Big Brother return during lockdown ruled out by Channel 4 boss

We’re all watching a lot more telly during lockdown, and the nostalgic among us have been calling for the glory days of old Big Brother to return to our screens.

But unfortunately, we’re fresh out of luck. (Please, do not swear.)

Channel 4 will not be bringing back Big Brother during lockdown, although the channel is looking at ‘fast-turnaround reality shows’.

Director of programmes Ian Katz ruled out a return for the iconic reality series during the controller session of the Edinburgh Television Festival, saying there are ‘no plans’ to bring the series back.

However, Katz said the channel is ‘definitely interested in the idea of fast-turnaround reality shows and there are a few interesting ideas that have been pitched to us that we are looking at for E4 and Channel 4’.

He singled out The Circle as a ‘huge success’ for the broadcaster and said bosses were ‘talking to Studio Lambert about how we develop that next’.

Big Brother began on Channel 4 in 2000 with the infamous Nasty Nick series, and continued for 11 series on the station until 2010, when it was picked up by Channel 5.

However, in 2018, it was confirmed that the 19th series of Big Brother would be its last, with Celebrity Big Brother also ending.

Despite ratings falling and controversy arising over much of the content, telly lovers, including Alison Hammond, have been calling for classic series of Big Brother to air while the UK is under lockdown due to the spread of coronavirus.

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At the festival, Katz discussed how viewing patterns had changed during the pandemic, saying: ‘We have seen different phases of the story. The first few weeks there was insatiable appetite for news and information that people felt would help them negotiate the challenge in front of them.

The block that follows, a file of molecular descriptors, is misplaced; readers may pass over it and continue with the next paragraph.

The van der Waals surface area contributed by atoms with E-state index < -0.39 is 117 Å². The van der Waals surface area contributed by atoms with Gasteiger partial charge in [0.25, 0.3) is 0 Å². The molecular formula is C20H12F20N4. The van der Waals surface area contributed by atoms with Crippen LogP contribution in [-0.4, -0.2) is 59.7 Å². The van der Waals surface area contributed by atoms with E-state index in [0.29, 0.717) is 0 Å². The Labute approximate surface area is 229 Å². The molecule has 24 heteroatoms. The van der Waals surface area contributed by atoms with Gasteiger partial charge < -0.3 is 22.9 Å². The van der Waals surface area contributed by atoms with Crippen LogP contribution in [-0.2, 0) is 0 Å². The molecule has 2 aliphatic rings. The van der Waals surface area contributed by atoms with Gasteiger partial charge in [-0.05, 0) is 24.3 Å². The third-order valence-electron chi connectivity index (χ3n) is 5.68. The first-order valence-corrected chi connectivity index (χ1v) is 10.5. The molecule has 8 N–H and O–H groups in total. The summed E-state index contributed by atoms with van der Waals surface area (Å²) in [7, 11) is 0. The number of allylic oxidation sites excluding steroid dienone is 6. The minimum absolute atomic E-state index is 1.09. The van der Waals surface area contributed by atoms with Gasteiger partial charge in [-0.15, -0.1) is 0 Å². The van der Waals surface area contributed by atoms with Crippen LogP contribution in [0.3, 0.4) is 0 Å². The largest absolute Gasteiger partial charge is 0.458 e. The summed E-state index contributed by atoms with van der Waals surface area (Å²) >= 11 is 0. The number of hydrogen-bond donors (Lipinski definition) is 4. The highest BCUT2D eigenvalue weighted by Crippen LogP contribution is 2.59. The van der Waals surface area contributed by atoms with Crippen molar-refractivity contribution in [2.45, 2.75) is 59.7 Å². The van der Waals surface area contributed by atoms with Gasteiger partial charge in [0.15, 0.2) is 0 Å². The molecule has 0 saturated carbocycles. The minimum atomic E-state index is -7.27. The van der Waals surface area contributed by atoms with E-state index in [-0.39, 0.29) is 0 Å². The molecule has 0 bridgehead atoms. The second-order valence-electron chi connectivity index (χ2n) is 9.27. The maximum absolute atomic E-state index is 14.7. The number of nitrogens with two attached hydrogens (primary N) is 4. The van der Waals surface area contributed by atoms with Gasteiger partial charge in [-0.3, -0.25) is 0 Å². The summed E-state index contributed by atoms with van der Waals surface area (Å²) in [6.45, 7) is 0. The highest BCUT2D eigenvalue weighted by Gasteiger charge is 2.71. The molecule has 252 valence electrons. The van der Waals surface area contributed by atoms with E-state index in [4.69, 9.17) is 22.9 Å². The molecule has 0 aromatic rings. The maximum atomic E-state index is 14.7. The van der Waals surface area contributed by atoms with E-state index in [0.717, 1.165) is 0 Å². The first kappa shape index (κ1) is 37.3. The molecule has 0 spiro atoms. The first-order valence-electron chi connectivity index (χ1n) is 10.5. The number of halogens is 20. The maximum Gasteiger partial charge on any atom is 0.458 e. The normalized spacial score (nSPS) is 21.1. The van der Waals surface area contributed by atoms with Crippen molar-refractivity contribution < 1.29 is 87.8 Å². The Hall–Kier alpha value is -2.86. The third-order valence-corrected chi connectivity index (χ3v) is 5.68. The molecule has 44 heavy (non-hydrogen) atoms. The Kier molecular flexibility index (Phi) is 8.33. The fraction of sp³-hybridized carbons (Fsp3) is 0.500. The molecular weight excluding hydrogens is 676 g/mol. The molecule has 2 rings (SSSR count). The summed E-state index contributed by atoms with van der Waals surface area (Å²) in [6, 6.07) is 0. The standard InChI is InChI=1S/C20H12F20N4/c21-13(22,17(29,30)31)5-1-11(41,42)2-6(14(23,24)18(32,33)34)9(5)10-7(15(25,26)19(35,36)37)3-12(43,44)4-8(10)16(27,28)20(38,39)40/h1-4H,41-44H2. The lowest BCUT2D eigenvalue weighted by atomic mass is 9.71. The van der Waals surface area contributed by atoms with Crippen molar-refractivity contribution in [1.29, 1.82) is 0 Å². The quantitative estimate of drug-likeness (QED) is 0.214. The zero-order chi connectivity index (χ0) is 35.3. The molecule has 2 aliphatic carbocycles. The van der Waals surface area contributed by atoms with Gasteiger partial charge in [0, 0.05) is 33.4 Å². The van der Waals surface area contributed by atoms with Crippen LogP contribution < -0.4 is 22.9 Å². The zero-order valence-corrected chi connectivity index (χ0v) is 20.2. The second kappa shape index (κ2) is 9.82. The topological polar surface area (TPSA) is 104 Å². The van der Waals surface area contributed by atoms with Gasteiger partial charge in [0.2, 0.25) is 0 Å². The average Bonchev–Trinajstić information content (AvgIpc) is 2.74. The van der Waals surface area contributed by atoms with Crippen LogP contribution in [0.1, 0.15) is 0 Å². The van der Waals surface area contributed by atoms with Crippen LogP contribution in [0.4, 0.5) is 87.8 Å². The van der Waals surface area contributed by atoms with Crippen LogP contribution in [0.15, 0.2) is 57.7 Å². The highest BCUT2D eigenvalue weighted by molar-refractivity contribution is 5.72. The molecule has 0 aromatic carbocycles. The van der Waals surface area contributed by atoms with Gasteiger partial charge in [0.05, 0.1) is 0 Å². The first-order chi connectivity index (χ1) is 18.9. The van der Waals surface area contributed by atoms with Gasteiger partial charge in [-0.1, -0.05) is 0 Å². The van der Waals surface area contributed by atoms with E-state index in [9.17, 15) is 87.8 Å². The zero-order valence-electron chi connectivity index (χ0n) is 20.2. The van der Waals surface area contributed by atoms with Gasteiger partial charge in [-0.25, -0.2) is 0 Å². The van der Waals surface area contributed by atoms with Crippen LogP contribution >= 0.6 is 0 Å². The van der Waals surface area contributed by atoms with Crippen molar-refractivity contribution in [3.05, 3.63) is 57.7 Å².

‘As the period has gone on and people have got tired of the relentless grim news, there has clearly been an appetite for escapism and a move towards familiar brands and familiar shows.’

And one of the big successes has been Gogglebox, which has managed to proceed pretty much without a hitch in the age of social distancing – bar viewers complaining that sisters Izzy and Ellie watching telly together despite not living together. 

Katz said: ‘Obviously the first things to go were the productions abroad in particular in places where the coronavirus epidemic had moved on a few weeks from us… then some of the bigger productions where you had a couple of hundred people on productions… scripted was hit very early on… it quite quickly became a battle to keep key productions up and running.

‘And one of the things I’m so proud of is the way we were able to identify key productions for us and keep them on air. One of the real miracles has been the way Gogglebox has stayed on air.’

He explained that producers have had to install rigs in the stars’ homes and that crews sit in vans outside of homes to operate cameras. 

Toilet facilities have also had to be installed outside of every Gogglebox-er’s home.

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